For the remaining 27 members, the post-Brexit period which starts this week should open a serious discussion about the European Union’s purpose and future direction. Failure to move forward could well mean slow disintegration for the European project.
As a Frenchman, I find it painful enough to recognise this publicly. So let me say it once and for all: The Brits were right.
When the UK opted out of the single currency, many observers mocked it as a historic mistake, predicting that Britain would eventually join a project that would provide the kind of stability European nations needed for a new era of growth.
The Brits – pragmatic as they were – set out five economic tests that the UK economy had to pass before they could join the single currency. Four out of the five tests were missed and Britain opted out.
History soon proved the Brits were right. When the eurozone debt crisis broke out in 2010, the single currency’s lack of flexibility and tools to deal with market instability became visible in broad daylight (test n°2). And at the end of a painful austerity therapy, economic divergences within the single currency bloc today are worse than before the crisis started (test n°1).
David Cameron, then UK prime minister, did not miss the opportunity to lecture Europeans at the time, repeatedly urging them to deepen the eurozone’s integration and make use of “the big bazooka” to end the euro crisis.
He was right, of course. The euro was – and still is – a half-baked project, which limits the scope of national governments to make sovereign decisions on economic policy, without giving them back in return the kind of redistribution tools commensurate with the bloc’s size.
Now that Britain is effectively leaving the EU, Europeans would be well advised to listen to their motives. Because they might well be right, once more. Europe, Brexiters complain, is evolving into a “superstate” with “sovereignty taken away from national parliaments.”
Many here in Brussels treat these claims with a sense of superiority, predicting (or hoping for?) the failure of Brexit Britain. But they have to admit Brexiters are right on one point: Europe has eroded the scope for national governments to take sovereign decisions.
And what it has given them back in return in the way of economic and social well-being is barely more than the status quo. The Banking Union is still incomplete and an embryo of a eurozone budget has only reluctantly been agreed after years of excruciating talks.
As the Brexit referendum and recent UK election have proved, the status quo is a terribly weak argument in the face of the “take back control” argument of Brexit, as flawed as it may be.
So instead of treating Brexiters with contempt, Europeans should think hard about their next move and re-examine plans for some kind of two-speed union, which all pragmatists agree is the only way forward to bring under one umbrella the diverging interests of 27 EU member states.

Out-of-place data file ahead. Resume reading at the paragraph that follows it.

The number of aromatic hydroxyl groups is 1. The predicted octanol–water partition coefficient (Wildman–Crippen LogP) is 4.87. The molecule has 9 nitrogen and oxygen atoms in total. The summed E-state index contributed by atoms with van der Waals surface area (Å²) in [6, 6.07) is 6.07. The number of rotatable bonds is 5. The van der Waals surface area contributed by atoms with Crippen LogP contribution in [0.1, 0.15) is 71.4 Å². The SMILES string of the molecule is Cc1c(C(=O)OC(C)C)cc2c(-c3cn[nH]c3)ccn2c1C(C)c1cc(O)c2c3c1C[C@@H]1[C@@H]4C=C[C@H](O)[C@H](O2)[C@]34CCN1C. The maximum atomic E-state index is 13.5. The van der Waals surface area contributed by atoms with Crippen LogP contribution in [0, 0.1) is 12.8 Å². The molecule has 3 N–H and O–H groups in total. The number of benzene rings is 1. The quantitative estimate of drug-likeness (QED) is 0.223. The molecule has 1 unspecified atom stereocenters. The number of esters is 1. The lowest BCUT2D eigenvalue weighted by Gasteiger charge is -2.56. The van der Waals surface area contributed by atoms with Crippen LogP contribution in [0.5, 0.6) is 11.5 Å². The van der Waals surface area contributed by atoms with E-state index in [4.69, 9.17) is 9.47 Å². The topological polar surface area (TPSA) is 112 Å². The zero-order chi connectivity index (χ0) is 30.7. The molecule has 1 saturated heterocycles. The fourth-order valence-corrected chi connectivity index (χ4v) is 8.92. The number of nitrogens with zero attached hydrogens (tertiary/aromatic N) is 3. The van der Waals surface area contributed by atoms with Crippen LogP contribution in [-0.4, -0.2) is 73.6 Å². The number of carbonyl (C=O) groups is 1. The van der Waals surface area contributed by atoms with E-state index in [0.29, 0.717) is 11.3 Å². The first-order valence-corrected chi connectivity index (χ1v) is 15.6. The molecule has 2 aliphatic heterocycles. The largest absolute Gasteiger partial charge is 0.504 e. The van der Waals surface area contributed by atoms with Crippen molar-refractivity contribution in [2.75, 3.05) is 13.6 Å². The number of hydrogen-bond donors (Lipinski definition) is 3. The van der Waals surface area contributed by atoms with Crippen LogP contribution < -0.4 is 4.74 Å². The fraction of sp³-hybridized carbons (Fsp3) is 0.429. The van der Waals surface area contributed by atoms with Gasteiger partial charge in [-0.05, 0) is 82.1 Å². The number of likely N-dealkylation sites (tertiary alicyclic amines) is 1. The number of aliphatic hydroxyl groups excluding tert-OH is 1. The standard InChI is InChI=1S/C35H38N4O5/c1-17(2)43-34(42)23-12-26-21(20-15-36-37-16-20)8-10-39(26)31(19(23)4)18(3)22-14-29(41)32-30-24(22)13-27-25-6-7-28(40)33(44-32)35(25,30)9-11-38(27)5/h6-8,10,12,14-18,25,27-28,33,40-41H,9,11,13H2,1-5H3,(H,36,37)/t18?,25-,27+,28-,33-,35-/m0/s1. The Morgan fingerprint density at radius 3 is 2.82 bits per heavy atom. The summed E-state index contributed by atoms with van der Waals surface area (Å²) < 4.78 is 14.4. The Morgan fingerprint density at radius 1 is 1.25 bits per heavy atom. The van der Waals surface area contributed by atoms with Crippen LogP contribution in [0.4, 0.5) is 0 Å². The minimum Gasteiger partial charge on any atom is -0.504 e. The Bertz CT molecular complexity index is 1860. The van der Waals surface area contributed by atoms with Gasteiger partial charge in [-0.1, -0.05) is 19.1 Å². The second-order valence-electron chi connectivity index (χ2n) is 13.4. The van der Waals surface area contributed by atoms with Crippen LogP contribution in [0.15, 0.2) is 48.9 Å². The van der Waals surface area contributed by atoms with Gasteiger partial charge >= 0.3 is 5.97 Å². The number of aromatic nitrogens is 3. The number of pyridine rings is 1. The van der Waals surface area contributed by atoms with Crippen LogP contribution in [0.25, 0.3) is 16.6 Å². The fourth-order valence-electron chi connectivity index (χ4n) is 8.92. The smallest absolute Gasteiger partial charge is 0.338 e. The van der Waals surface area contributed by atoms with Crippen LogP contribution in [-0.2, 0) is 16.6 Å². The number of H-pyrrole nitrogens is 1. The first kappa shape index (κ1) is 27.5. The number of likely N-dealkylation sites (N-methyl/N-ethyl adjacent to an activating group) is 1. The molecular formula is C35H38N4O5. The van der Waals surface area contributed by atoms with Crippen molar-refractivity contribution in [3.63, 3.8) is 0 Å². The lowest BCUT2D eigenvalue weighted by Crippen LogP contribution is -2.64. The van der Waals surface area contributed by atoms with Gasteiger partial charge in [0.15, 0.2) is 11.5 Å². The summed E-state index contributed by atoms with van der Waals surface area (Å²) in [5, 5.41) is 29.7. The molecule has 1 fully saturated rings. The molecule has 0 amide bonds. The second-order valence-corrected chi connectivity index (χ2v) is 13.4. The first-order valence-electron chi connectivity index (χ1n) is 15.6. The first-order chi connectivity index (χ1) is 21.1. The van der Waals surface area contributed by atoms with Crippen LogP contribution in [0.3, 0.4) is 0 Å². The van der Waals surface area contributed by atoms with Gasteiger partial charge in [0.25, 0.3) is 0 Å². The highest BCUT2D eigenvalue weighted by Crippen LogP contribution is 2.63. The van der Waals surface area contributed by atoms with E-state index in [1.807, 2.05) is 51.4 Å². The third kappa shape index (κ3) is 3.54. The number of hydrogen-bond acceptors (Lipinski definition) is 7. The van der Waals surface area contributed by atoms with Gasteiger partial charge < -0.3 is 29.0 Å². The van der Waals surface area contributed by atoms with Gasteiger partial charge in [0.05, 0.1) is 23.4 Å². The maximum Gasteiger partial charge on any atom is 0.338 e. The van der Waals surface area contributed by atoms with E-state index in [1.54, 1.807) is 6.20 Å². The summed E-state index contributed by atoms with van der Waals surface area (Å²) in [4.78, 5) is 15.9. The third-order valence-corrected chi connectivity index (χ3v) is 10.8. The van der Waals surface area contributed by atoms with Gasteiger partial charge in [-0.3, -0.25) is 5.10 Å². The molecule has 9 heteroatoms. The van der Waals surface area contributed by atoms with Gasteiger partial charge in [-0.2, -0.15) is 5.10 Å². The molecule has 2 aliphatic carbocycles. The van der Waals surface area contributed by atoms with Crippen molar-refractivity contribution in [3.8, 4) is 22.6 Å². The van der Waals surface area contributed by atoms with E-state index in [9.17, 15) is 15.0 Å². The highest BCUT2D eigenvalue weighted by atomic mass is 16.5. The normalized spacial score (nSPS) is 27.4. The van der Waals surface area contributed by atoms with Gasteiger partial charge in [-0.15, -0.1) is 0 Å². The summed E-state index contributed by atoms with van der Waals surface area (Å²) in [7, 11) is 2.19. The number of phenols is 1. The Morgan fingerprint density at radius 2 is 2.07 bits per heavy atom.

It’s now time to get on with it. Otherwise, the Brits will again be proven right. As Marine Le Pen and Matteo Salvini know, we are only one election away from the next major political crisis.
Boris Johnson nudged the UK towards a hard Brexit, insisting that the UK would not commit to maintaining EU standards on state aid and labour standards in order to strike a new trade deal with Brussels.
A British MP and his German counterpart have called for a post-Brexit “treaty of friendship” between the two countries, as concerns grow in Berlin that relations could turn increasingly hostile over the coming months.
The EU’s negotiating skills and unity will be put to a series of tests this year as the bloc seeks to thrash out a deal with the UK and minimise the impact of Brexit, conclude a trade agreement with the US, and finalise its long-term budget for 2021-2027.
The EU should “stop subsidizing undermining democracy within the EU,” Kenneth Roth, Executive Director of Human Rights Watch told EURACTIV’s Beatriz Rios.
Fifteen EU member states insisted that the EU budget for 2021-2027 should maintain the level of the previous one “in real terms”.
Amid beefed up security cooperation, Poland inked a contract for US-made F-35 fighter jets.
The centrist Renew Europe group in the European Parliament aims to “break taboos” in the agricultural sector, according to one of its Czech deputies, Martin Hlaváček.
Because of Bulgaria’s discontent, Gazprom risks a re-opening of the antitrust case the European Commission had led against the Russian gas export monopoly over suspected abuse of its dominant position in the Eastern European market.
In a resolution adopted on 30 January, MEPs called on the Commission to force tech companies to adopt a universal charger.
With the transport ministry increasing the costs to upgrade Germany’s motorways, the Greens are demanding to have access to important documents related to their construction. However, the country’s conservative transport minister is stonewalling.
Look out for…
EU Chief Prosecutor Laura Codruţa Kövesi will present the state of play of the European Public Prosecutor Office in the Parliament’s Committee on Civil Liberties, Justice and Home Affairs (LIBE).
ECB boss Christine Lagarde talks to Parliament’s ECON committee.
Views are the author’s
[Edited by Zoran Radosavljevic]